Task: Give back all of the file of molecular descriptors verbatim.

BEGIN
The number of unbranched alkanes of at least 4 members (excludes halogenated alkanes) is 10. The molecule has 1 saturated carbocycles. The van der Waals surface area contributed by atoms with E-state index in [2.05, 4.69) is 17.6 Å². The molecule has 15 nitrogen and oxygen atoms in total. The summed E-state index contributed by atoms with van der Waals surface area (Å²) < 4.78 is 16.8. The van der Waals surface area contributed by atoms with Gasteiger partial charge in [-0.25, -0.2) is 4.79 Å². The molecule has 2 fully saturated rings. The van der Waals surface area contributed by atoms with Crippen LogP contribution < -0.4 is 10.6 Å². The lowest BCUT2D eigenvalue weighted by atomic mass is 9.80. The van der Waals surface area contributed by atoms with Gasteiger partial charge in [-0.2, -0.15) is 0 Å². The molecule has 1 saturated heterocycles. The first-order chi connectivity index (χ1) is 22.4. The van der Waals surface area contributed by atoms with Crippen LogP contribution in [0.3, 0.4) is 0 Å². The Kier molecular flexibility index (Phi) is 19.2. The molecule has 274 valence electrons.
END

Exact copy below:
The number of unbranched alkanes of at least 4 members (excludes halogenated alkanes) is 10. The molecule has 1 saturated carbocycles. The van der Waals surface area contributed by atoms with E-state index in [2.05, 4.69) is 17.6 Å². The molecule has 15 nitrogen and oxygen atoms in total. The summed E-state index contributed by atoms with van der Waals surface area (Å²) < 4.78 is 16.8. The van der Waals surface area contributed by atoms with Gasteiger partial charge in [-0.25, -0.2) is 4.79 Å². The molecule has 2 fully saturated rings. The van der Waals surface area contributed by atoms with Crippen LogP contribution < -0.4 is 10.6 Å². The lowest BCUT2D eigenvalue weighted by atomic mass is 9.80. The van der Waals surface area contributed by atoms with Gasteiger partial charge in [-0.2, -0.15) is 0 Å². The molecule has 1 saturated heterocycles. The first-order chi connectivity index (χ1) is 22.4. The van der Waals surface area contributed by atoms with Crippen LogP contribution in [0.3, 0.4) is 0 Å². The Kier molecular flexibility index (Phi) is 19.2. The molecule has 274 valence electrons.